Ownership costs are an important factor influencing your decision to buy a home. However, you must look beyond the price when picking your new residence. The metro area in which it is located also has a major impact on your finances, plus the overall quality of life. With all this in mind, how can you adequately compare homes in different cities, counties or even neighborhoods within the same city? This brief guide provides some insight, pointers and factors to consider when evaluating your home buying choices.

Research Area Home Prices 

You may be able to score your dream home at a great price, but what about the rest of the area? That price will certainly differ from prices for comparable homes within the same metro area. A two-bed two-bath 1,500-square-foot home in the Falconbridge neighborhood of Chapel Hill/Durham may sell for between $300K and $400K. Meanwhile, a similar house in Hillsborough could list for almost $700K.

Many factors can account for such differences. The Falconbridge house may be a townhome, while the home in Hillsborough might be a single-story ranch. Homes in the Hillsborough Historic West district can sometimes price higher depending on size, features and amenities. But you may not be able to discern all that information just from address and list price alone.

Compare With Homes in the Same District

Looking at homes in two different areas is one thing. Meanwhile, it's also important to look at a home's price when compared to others in the surrounding community. If the seller's offer is higher or lower than similar nearby homes, this may not be ideal. Higher-priced homes can be harder to sell later down the road. A lower-priced home is also a gamble: Will you see a decent ROI if you buy and upgrade it?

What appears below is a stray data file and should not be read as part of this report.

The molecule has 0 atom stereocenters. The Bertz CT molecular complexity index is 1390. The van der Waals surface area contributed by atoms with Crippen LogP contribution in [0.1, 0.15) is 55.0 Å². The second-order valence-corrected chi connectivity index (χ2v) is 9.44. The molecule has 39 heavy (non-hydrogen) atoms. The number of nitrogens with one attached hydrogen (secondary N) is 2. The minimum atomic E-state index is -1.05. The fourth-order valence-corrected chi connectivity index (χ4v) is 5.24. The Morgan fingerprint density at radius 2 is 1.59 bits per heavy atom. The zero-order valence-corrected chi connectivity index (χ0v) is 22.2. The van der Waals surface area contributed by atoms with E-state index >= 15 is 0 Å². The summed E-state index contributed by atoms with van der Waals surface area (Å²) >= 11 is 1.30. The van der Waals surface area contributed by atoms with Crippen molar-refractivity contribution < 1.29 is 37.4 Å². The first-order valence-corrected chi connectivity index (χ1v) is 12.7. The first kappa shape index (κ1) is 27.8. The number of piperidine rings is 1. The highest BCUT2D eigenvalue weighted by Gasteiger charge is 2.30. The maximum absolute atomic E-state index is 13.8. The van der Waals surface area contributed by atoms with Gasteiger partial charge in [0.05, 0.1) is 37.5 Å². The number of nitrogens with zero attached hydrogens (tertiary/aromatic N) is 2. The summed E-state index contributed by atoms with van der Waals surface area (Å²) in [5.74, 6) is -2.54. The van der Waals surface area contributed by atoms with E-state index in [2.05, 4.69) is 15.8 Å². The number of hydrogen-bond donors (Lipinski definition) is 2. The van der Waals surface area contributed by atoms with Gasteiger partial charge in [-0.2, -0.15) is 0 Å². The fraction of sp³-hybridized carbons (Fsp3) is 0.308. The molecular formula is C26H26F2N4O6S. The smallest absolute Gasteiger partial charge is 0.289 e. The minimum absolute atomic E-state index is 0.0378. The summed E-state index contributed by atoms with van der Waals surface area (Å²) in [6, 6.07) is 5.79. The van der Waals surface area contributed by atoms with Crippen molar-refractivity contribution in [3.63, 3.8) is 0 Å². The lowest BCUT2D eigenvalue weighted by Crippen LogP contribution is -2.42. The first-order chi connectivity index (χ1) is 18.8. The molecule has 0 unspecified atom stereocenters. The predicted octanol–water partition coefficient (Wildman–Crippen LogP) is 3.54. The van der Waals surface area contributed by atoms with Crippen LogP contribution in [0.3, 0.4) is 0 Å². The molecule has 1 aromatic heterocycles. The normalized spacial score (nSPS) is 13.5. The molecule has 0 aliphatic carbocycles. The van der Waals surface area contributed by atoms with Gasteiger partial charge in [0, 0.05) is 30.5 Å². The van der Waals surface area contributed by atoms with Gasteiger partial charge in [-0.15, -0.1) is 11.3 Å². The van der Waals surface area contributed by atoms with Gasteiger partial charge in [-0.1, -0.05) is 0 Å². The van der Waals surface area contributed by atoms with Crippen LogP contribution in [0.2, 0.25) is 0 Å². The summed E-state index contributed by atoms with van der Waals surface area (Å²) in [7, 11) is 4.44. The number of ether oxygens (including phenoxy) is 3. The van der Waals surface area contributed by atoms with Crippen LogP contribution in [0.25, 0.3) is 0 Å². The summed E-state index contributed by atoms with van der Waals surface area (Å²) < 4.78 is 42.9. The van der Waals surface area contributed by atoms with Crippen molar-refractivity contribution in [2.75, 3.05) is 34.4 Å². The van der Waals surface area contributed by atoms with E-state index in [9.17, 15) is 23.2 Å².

Look at Neighborhood Characteristics

We just saw how two homes with the same square footage, bedrooms and bathrooms can differ vastly in their selling prices. While floor plans and features can impact these prices, neighborhood characteristics definitely play a large role. Area demographics are a significant factor: gender, age, average incomes and population changes, to name a few. Baby Boomers who are aging in place can affect the number of properties available in a given area. Millennials with children may seek lower-priced homes.

Besides demographics, you should look at traditional indicators. The quality of nearby schools, green spaces, the walkability of the neighborhood, local culture and accessibility of goods and services all tie into resident satisfaction.

Consider Your Commute 

When looking at your home price, you should also consider the cost of commuting. Even if you find an excellent home at a reasonable price, it's not really a bargain if your transportation costs double or triple. They could eat up whatever money you save, making you question whether your move was worth the time, trouble and expense.

Life in your new home doesn't happen in a vacuum. When looking at its sticker price, you must consider other factors such as surrounding home prices, neighborhood amenities and your commute. Check out Chapel Hill Realty Group's available listings to start browsing and comparing now. Contact us online or at (919) 942-4149 today to tour your new home!